Ong Tee Keat determined to take care of unfinished business in Pandan

Veteran politician Tan Sri Ong Tee Keat, was once the Malaysian Chinese Association (MCA) president, and a Cabinet minister.

Having survived the 2008 political tsunami, which saw the dominance of Barisan Nasional (BN) being shattered, Ong, a six-term MP (Ampang Jaya, and later Pandan) went on to become MCA president, in the same year.

However, his term as president did not last long. He was dethroned by Datuk Seri Dr Chua Soi Lek in 2010. No longer holding a top party position, Ong was later dropped by BN in the 2013 general election.

Known as a gentleman and a man of principle, Ong has a tendency to never publicly criticise his political adversaries. He quit MCA in 2017, after being a member for 30 years, saying he just wanted to be an ordinary citizen.

After almost a decade of staying out of Pandan, Ong is back, and is determined to reclaim the seat – this time, as a Parti Warisan Sabah candidate.

While his Sabah-based party is relatively new in Peninsular Malaysia, Ong knows he is not sailing in uncharted waters, as he calls Pandan “home”.

He faces Pakatan Harapan’s Rafizi Ramli, Muhammad Farique Zubir Albakri of Perikatan Nasional, Pejuang’s Nadia Hanafiah, and Barisan Nasional’s Leong Kok Wee in the 15th General Election.

Ong shared his views with Twentytwo13 recently.

You’ve been on political hiatus for more than five years, and now you are back. How has it been?

Ong: It’s been a pleasant surprise. Many voters still remember me, as I’ve served them before. The bond I share with the voters is primarily due to my close relationship with, and my deep concern, for them. It is not due to political considerations. I even consider myself part of their family, sometimes.

Some say you should have just retired and not made a comeback.

Ong: They seem to turn a blind eye to people like (Datuk Seri) Anwar (Ibrahim), who is many years my senior. Then, you have (Tan Sri) Muhyiddin (Yassin), Tengku Razaleigh (Tengku Hamzah), and Tun Dr Mahathir (Mohamad). Why should they choose to make selective and discriminatory comments? It’s not fair.

So, you are back because of unfinished business?

Ong: The local community feels it has been ignored by the sitting MPs since 2013. That was the year I was dropped by BN. I kept quiet.

But over the years, the people here generally perceive that their trust and faith have been misplaced when they cast their votes. That is why they have been coming to me for help.

I told them I cannot alleviate their problems. I can merely offer them advice. Having served the community since 1989, I regard the constituency as my home.

I feel invested here… I see a lot of basic amenities, infrastructure, and other needs being ignored by the sitting MP. I needed to offer the people an alternative, and I needed a platform. It’s not just about jumping into a ship and winning.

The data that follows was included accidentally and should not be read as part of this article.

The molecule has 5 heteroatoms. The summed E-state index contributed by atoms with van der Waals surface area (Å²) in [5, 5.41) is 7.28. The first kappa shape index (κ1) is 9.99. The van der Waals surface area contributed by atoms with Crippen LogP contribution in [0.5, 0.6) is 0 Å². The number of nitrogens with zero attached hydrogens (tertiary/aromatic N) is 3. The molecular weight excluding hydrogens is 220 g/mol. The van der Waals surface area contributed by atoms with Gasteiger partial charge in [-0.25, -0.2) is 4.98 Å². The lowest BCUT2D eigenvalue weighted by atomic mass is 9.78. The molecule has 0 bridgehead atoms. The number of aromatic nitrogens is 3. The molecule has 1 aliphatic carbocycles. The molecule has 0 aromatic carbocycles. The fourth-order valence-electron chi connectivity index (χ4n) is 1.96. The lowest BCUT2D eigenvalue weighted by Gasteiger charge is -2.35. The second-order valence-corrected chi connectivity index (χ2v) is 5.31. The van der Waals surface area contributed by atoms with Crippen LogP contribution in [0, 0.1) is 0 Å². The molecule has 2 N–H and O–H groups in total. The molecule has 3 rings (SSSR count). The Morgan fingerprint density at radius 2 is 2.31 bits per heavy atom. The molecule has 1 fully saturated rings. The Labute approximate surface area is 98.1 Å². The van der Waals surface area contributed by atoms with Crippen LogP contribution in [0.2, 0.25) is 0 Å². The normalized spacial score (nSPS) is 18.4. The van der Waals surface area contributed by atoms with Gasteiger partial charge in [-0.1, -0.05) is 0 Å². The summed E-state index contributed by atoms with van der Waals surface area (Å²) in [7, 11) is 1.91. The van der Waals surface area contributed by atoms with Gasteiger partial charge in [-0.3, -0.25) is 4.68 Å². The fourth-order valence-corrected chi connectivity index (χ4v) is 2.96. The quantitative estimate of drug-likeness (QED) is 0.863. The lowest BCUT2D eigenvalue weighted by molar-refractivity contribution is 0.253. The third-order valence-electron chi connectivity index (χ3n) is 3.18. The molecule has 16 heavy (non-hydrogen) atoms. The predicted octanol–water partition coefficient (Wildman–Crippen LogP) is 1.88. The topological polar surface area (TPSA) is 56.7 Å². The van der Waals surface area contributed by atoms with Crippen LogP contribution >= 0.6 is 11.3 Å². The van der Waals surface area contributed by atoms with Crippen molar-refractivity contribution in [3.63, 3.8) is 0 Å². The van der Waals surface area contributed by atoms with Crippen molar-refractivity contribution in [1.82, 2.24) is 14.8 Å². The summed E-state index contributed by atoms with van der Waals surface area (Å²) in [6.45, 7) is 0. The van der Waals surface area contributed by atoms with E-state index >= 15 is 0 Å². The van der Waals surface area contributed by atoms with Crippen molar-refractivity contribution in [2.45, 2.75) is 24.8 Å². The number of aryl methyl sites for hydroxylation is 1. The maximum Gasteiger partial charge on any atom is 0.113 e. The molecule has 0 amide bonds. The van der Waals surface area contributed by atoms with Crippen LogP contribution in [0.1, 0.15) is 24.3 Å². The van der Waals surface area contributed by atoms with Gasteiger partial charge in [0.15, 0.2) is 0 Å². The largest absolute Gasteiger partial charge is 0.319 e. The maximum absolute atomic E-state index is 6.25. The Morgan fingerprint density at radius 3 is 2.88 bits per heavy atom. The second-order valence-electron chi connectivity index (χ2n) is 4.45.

You are making your comeback through Warisan, a party that is relatively unknown in Peninsular Malaysia.

Ong: Despite the risks, I decided to take the challenge, as I believe in the political ideals and aspirations of the party. I have been through ups and downs.

I even assumed the top post for a Chinese in the Cabinet (as Transport minister). Money is not a motivating factor, neither is the position. I strongly believe in the political model of governance rooted in racial and religious harmony and tolerance – the kind that is prevalent in Sabah and Sarawak.

You can never see those parallels in the peninsula. The Muslims and non-Muslims there can sit in a non-halal coffee shop, and have their meals, without any inhibitions. Why is it that we cannot do this in Peninsular Malaysia?

Yet, we claim that we are the political mainstay of the nation. We are here to provide an alternative.

You won six terms with BN. But today you are with Warisan. What are your chances?

Ong: When the people showed me their gratitude for my service to them back then, I could feel that they were voting for me. It was not so much my political affiliation.

They say the same, today. I am not trying to blow my own trumpet, but talk of whether people should vote for a party or a candidate in GE15 is prevalent, both among older, and younger voters.

Do the younger voters know you?

Ong: As Pandan, and previously Ampang Jaya MP, I’ve helped many, including petty traders and hawkers. Now, the children of those whom I had helped, share with me what their parents had told them, when they were younger. Some even remembered that I presented them with awards when I visited their schools … that was a big, pleasant surprise.

How do you think you will fare with first-time voters, with some preferring young candidates aged 40 and below?

Ong: The reality is, you cannot afford to only have novices running the show when governing. You need to have a combination of experienced old hands, and young, and promising leaders. I am not saying they (the young politicians) should be denied their right, but there must be a way to bring them in (into politics).

If we totally deny politicians and bureaucrats aged 40 and above from governing, what will it look like? The politics of the day cannot be played to the gallery of certain groups, merely to win seats. We would be gliding into political opportunism.

Your closest contender is perhaps Rafizi, a one-term Pandan MP. Do you think you have the upper hand?

Ong: I remain cautiously optimistic… it is the voters who will decide. They must ask themselves who they want – someone who has been ‘invested’ in this constituency and is willing to solve their problems with structured strategies, or do they just want to be satisfied with merely feeling happy or content with some sloganeering and some exposure.

It would be a personal tragedy if I did not offer myself as a candidate, and leave my work unfinished, since 2013. This is not what I want.

Tagged with: